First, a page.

When Vlad Kirichenko was in elementary school, he was bullied.
“I was small, a wimpy little boy, plus there was the language barrier,” said Kirichenko, who had immigrated to Spokane from Ukraine with his parents. Though he could speak English, it was his second language, and he spoke with an accent. “Interestingly, the bully was a Russian kid.”
His father gave him some weights to work out with, and as he got stronger and grew, the now 6-foot, 3-inch Kirichenko eventually beat the bully at arm wrestling, “and he no longer wanted to mess with me.” The two former adversaries remain friends today.
When he was in eighth grade Kirichenko and his four younger siblings transferred to Summit Christian Academy, where a number of the students are of Eastern European heritage. He said his sister and three brothers did well in their classes at Summit, but he wasn’t achieving.
“I was the stupidest kid in class and didn’t want to remain that way,” Kirichenko said. “I was the only one without any (academic) awards, and I wanted them, too.”
By his own hard work and the support and help of his teachers, he turned things around academically. His cumulative grade point average is 3.3, but in his senior year he has a 3.9.
He loves biology and chemistry and is good in math, “but ironically I’m pretty strong in English,” he said.
At Summit he is president of the student council and participates in all sports, from soccer to basketball, volleyball and kickball.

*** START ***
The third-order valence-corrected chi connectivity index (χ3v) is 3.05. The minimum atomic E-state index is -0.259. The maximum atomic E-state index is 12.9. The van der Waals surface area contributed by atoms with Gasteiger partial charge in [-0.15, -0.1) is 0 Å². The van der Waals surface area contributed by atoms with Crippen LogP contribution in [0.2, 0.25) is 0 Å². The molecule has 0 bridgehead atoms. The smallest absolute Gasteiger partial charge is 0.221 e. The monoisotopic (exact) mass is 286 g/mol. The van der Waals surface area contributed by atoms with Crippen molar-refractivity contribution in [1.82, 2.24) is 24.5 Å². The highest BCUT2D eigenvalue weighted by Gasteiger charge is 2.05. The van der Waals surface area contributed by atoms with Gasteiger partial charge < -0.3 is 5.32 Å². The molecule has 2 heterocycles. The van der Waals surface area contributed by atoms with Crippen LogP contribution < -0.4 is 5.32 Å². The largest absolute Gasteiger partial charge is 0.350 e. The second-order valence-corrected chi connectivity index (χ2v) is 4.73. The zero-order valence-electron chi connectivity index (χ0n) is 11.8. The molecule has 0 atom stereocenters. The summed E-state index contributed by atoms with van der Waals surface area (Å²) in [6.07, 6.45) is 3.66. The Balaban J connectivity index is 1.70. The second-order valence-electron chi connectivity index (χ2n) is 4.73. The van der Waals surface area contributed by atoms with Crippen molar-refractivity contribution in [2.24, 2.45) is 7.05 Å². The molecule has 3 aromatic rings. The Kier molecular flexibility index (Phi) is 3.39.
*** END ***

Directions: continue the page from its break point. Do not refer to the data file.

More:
His parents, Alexander and Snezhana Kirichenko, had relatives who moved to Spokane before them, so when the opportunity arose they came, too. There were better economic opportunities for them in Spokane, but there were religious reasons for them to leave their homeland as well.
“We are Pentecostal Christians and, for one thing, my father was not able to get a full education in the old Soviet Union days because of that,” he explained.
His parents want to preserve their native languages, so at home they still speak Ukrainian and Russian. His father also believes that it will be an advantage for his children to be able to speak three languages as they grow and move into the workforce.
Kirichenko said the most influential thing that has happened in his life was last year when at 16 he met Jesus and took him as his personal savior after hearing from an 87-year-old woman who spoke of her mission to India.
“I grew up in a Christian home, but I had never experienced what I felt then,” he said. “I knew that God made me for a purpose, that I would be with him and that it would be beautiful.”
Although he loves to cook – and eat – Asian food and had considered being a chef, he is pretty certain he will work in the medical field, likely as a chiropractor. He is looking at a pre-chiropractic program at Whitworth University, as well as possibly attending Washington State University or Eastern Washington University this fall.
Whatever happens, he knows he has grown and improved and overcome some hurdles to land where he has – with a strong sense of hope about the future and his faith.
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